When asked about how the state should plan for a future with less spending flexibility, the discussion turned to the issue of Medicaid expansion.
Last fall, South Dakota voters passed a ballot measure to expand Medicaid benefits under the Affordable Care Act. According to the U.S. Department of Health and Human Services’ website, the federal annual poverty level for individuals/households is: $12,880 (one person), $17,420 (two person), $21,960 (three person) and $26,500 (four person). Medicaid expansion would raise those limits by an additional 33%-38%, depending on how individual states calculate the income limit. A large percentage of the additional expense would be covered by the federal government, but individual states have to come up with the difference.
“I would like to use the $150 million slush fund that we’re using on housing and sock that away for when (Medicaid) expansion kicks in, so we’re not looking at a possible personal income tax,” Auch said. “I don’t know where we (will) get that money from. No one really can answer that question. I’m sure there’s a plan, but no one knows.”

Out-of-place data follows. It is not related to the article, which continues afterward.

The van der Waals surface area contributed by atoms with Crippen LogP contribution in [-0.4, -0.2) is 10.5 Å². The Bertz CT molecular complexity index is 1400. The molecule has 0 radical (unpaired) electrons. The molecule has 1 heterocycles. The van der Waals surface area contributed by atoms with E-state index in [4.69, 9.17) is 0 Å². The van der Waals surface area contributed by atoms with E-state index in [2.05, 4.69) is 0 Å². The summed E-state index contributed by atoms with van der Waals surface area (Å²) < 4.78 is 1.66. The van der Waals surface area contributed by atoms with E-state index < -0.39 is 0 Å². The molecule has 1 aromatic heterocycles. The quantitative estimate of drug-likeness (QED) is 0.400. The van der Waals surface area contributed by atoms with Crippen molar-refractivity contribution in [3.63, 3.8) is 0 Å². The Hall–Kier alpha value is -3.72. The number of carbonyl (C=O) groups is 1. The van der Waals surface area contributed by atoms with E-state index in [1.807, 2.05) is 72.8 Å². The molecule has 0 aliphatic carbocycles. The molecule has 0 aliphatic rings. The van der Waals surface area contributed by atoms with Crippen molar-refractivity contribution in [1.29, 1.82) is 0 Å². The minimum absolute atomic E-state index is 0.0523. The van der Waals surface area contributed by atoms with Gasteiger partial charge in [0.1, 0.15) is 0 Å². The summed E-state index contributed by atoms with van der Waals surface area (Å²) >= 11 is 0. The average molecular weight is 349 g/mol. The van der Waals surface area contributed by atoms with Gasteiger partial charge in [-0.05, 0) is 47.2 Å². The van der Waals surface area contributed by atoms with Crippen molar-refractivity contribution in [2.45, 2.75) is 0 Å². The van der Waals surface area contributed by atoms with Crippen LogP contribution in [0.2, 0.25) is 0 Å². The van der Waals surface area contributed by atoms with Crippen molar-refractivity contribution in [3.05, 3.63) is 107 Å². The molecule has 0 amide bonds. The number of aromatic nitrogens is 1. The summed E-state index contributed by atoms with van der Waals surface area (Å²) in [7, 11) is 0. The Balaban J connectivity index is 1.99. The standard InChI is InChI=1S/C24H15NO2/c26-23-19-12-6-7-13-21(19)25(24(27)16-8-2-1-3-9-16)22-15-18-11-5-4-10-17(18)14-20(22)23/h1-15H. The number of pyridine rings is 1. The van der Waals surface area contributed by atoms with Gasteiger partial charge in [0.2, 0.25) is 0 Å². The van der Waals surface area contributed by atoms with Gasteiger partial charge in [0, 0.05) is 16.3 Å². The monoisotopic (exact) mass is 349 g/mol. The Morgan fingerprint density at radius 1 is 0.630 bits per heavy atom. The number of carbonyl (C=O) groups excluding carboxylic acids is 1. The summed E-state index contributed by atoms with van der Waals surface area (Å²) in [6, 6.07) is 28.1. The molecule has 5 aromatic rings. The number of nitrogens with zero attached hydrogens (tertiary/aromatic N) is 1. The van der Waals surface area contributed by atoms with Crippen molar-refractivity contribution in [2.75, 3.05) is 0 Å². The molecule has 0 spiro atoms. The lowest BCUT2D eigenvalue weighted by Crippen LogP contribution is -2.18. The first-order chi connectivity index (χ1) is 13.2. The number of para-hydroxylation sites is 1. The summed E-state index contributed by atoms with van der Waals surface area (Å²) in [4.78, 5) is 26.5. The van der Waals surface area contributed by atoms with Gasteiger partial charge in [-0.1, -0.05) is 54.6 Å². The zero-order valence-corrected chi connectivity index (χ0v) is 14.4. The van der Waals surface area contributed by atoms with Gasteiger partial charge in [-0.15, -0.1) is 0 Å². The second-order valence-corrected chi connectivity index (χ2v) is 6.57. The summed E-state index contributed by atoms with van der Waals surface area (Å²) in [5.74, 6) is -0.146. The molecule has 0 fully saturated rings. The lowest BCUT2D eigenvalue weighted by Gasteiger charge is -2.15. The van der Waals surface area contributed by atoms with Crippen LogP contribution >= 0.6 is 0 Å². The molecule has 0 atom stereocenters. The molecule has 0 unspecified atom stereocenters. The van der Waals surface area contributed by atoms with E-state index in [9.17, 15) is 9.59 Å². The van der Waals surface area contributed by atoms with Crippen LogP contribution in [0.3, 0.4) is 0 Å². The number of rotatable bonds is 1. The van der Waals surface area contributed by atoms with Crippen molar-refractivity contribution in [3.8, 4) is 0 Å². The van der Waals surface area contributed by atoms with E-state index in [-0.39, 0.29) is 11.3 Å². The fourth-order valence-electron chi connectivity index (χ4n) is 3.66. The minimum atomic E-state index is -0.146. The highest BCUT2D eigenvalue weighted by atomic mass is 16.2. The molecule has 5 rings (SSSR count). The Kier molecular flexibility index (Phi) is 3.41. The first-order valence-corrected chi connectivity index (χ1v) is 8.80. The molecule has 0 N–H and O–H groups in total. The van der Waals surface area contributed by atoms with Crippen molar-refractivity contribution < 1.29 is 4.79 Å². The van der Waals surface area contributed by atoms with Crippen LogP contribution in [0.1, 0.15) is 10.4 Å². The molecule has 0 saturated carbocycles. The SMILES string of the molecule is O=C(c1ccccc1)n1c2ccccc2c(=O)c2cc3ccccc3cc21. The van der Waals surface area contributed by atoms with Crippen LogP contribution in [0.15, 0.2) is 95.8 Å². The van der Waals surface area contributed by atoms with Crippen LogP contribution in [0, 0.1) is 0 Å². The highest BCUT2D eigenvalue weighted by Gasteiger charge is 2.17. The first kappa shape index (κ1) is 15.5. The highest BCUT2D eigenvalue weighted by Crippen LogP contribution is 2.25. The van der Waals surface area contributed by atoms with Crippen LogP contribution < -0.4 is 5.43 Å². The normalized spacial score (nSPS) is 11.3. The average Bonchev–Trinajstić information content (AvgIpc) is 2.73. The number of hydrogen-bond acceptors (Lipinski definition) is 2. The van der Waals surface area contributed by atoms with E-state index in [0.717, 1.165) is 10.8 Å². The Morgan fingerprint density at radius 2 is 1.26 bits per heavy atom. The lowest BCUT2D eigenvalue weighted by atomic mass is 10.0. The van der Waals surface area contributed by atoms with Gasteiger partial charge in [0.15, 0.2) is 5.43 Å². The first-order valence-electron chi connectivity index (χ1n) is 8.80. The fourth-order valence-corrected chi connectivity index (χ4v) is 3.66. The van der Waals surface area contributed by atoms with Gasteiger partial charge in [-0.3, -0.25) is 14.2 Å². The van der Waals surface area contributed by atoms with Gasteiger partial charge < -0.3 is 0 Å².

However, Stevens countered, “We actually do have a plan. We have a reserve fund for just those types of situations. We also really don’t know what the Medicaid expansion is going to cost us.”
In addition to Medicaid expansion funding, which early estimates place at about $80 million, the state will have to fund two new prisons in the near future that could cost anywhere from $400 million-$800 million, he said.
“So that’s why it concerns me so much (as to) getting rid of sales tax (on food), and would I love to do that? Absolutely,” Stevens said “But, we have things that we’ve made obligations for across the state to do for people who need help. I don’t want to be in the position like we had a few years ago — remember how painful that was? We had to cut 10% (of the budget) across the board. I really don’t want to do that.”
Hunhoff said there is already a workgroup focusing on Medicaid expansion funding.
“Keep in mind, for these first two years, Medicaid expansion is for additional Medicaid — that would be the population that’s currently on Medicaid — there will be a 5% increase in fed payment, which equates to 5% less (for the state),” she said. “These dollars are coming in and we aren’t going to have to expend general fund dollars. So, we’re really looking at where can we put those dollars so that they can be used for Medicaid expansion if there are additional costs. It’s really making sure that we’re planning, that we’ve got the revenues to support that.”